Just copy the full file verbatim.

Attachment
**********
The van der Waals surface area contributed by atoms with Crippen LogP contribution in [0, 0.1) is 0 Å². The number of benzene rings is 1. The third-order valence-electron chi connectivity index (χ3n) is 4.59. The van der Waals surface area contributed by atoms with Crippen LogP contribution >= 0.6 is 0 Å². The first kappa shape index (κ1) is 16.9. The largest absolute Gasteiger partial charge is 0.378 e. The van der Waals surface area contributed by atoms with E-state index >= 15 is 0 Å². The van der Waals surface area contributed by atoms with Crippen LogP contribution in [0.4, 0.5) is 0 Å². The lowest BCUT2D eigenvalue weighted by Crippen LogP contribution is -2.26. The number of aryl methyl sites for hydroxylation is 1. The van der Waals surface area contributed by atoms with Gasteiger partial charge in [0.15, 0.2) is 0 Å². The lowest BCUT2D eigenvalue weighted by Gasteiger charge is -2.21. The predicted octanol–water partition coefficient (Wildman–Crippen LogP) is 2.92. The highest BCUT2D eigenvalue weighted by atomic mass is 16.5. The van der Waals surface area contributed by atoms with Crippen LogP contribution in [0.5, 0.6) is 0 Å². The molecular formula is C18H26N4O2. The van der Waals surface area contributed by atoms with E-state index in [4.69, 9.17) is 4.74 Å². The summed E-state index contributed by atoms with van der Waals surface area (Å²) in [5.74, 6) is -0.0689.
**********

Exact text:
The van der Waals surface area contributed by atoms with Crippen LogP contribution in [0, 0.1) is 0 Å². The number of benzene rings is 1. The third-order valence-electron chi connectivity index (χ3n) is 4.59. The van der Waals surface area contributed by atoms with Crippen LogP contribution >= 0.6 is 0 Å². The first kappa shape index (κ1) is 16.9. The largest absolute Gasteiger partial charge is 0.378 e. The van der Waals surface area contributed by atoms with E-state index >= 15 is 0 Å². The van der Waals surface area contributed by atoms with Crippen LogP contribution in [0.4, 0.5) is 0 Å². The lowest BCUT2D eigenvalue weighted by Crippen LogP contribution is -2.26. The number of aryl methyl sites for hydroxylation is 1. The van der Waals surface area contributed by atoms with Gasteiger partial charge in [0.15, 0.2) is 0 Å². The lowest BCUT2D eigenvalue weighted by Gasteiger charge is -2.21. The predicted octanol–water partition coefficient (Wildman–Crippen LogP) is 2.92. The highest BCUT2D eigenvalue weighted by atomic mass is 16.5. The van der Waals surface area contributed by atoms with Crippen LogP contribution in [0.5, 0.6) is 0 Å². The molecular formula is C18H26N4O2. The van der Waals surface area contributed by atoms with E-state index in [4.69, 9.17) is 4.74 Å². The summed E-state index contributed by atoms with van der Waals surface area (Å²) in [5.74, 6) is -0.0689.